When it comes to a career in HR, what matters more: An HR Education or HR Experience? Experience.
Huh, well, that was a short blog post. Now back to those internet cat videos…
What? You need more information on why? Geez you guys are demanding.
Ok look, when it comes to HR, experience trumps education. And this is coming from someone with a Master’s degree and a PHR certification. Now, I’m not trying to discredit the importance of an education. A certification, an Associates degree, a Bachelor’s degree, a Master’s degree, or even a PHD; these are all wonderful accomplishments that can and will help you advance your career and be a better HR pro.
But if you don’t have any experience to go along with all the fancy letters behind your name, well, let’s just say you won’t get very far straight out of the gate. I should know.
I graduated with my BA and even though I had an HR summer internship and 1 year part time experience working in the U of MN Job center under my belt, I still couldn’t find a job in HR. I couldn’t believe it. I thought I was well prepared and ready to go. Instead, my first job out of college was in the mortgage industry where I scrabbled to get whatever HR-type experience I could, I started back at school for my Master’s, and I applied to every entry level HR opening that came up within the company. It still took me 4 years.
HR is a funny career where a lot of people seem to fall into it at the same time a lot of people who want to pursue it can’t seem to catch a break. A lot of really great HR Pros out there never planned on doing HR. Often the duties were unceremoniously handed off to them and instead of freaking out, they committed to it and learned everything they could about it. Sometimes they went back and got a degree or certification later, but for them the experience came first.
Once again, I’m not saying that’s the best way of getting into HR, I simply want to point out the ironic reality. Actively want a job in our HR department? No thanks. Already working here as a solid and trusted employee but no background in HR? Here you go, now go kick butt. With all of that do I regret getting my education first? No, but I would have done things a little differently knowing what I know now.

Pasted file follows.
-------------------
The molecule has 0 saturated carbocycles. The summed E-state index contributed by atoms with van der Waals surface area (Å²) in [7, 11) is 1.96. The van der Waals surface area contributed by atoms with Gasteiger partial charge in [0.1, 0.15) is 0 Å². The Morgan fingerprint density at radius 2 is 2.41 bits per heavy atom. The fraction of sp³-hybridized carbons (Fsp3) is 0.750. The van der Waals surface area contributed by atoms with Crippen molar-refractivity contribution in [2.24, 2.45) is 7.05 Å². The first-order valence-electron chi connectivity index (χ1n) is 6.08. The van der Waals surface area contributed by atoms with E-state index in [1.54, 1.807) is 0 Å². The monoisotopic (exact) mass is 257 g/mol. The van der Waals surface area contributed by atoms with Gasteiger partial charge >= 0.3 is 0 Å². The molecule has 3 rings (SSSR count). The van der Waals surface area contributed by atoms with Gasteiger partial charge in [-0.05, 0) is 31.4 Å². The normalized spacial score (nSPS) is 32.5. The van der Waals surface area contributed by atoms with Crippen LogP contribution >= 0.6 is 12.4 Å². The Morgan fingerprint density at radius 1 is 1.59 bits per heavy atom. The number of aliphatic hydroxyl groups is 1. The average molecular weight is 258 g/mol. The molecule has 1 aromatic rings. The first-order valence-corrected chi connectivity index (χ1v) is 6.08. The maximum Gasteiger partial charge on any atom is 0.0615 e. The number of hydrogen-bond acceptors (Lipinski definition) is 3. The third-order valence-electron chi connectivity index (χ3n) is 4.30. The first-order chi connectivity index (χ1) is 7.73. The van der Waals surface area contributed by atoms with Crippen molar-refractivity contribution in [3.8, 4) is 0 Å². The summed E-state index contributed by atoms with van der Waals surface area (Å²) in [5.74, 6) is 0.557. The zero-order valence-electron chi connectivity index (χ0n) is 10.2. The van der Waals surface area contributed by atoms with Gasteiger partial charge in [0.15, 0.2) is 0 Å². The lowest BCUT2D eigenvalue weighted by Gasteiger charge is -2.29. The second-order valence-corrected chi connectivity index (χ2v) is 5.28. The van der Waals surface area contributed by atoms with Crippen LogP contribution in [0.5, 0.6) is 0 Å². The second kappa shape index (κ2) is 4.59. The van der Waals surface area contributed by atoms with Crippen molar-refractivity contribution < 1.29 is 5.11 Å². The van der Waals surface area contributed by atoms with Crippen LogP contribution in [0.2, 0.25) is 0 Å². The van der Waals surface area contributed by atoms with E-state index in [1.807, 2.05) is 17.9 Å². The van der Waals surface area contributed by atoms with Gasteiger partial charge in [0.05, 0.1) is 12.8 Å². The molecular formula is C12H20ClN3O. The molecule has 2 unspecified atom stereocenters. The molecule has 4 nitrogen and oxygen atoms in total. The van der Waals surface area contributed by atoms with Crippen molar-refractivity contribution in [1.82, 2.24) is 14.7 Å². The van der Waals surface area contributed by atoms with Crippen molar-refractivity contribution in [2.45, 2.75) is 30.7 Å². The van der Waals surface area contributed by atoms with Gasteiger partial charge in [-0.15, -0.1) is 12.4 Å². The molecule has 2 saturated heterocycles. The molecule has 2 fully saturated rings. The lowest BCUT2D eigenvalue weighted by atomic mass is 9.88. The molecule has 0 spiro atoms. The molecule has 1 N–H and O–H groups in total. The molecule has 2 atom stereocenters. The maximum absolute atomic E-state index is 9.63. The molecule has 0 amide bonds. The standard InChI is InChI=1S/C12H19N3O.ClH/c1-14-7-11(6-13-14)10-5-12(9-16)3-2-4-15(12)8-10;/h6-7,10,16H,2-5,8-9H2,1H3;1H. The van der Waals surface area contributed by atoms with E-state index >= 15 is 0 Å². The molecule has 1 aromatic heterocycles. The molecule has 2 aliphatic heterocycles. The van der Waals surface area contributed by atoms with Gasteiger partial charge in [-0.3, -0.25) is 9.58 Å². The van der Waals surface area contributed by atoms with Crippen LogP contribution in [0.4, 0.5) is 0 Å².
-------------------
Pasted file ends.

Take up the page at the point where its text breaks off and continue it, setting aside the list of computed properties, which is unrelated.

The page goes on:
So here’s my advice if you want to break into HR but don’t have much in the way of experience (even if you do have the education):
1. Network. If there is one thing I regret not doing as an undergrad/recent grad it’s this. Network with fellow students and teachers. Go to career fairs, job seeker events, and socials. Join local HR groups and associations like SHRM. Network online and reach out through LinkedIn, Twitter, and more to connect with HR bloggers, speakers, authors, managers, etc. These are the people who can help you find a job and give you great advice. Maybe even one of them will mentor you. Be sociable, polite, and start making those connections now.
2. Volunteer. Find a charitable organization and put those HR skills to use. Help recruit and train volunteers, research and propose new ways to make every dollar and donation count, coordinate schedules or events, or even start learning about the joys of paperwork. You can feel good about helping others while you build your skills.
3. No job is beneath you. Don’t expect to come out of a Bachelor’s or even a Master’s program and get an HR Manager position right away. Accept that you will likely have to start in a Junior position at first. Work hard, learn all you can, and be grateful for the opportunity. And don’t turn your nose up at Administrative positions. A lot of HR Pros start out in administrative roles and prove their worth that way.
4. Don’t lose focus. You want an HR career? Then don’t get complacent. Even after you land that first entry level HR role you have to keep learning and actively seeking out new opportunities to develop your experience. Your boss needs someone to do the EEO report? Take it on. Someone needs to research pre-employment skills tests? Fire up Google and start looking. Customer service needs someone to create recorded training calls? You better practice your enunciation skills.
5. Know what you are getting into. HR can be a very rewarding career, but it isn’t for everyone. Before committing to furthering your education in a field you have no experience in, please, please, PLEASE learn all you can about it first. Try and get as realistic a preview as you can. You don’t want to spend thousands of dollars and countless hours studying for a career that you will hate and actual experience will teach you this in a way that education can’t.
Argumentative blog post titles aside though, experience and education should not be thought of as mutually exclusive paths to the same HR career goal. Education and Experience should be earned in tandem; that is the best way to become a great HR pro. So get out the there and learn and experience all you can. Best of luck!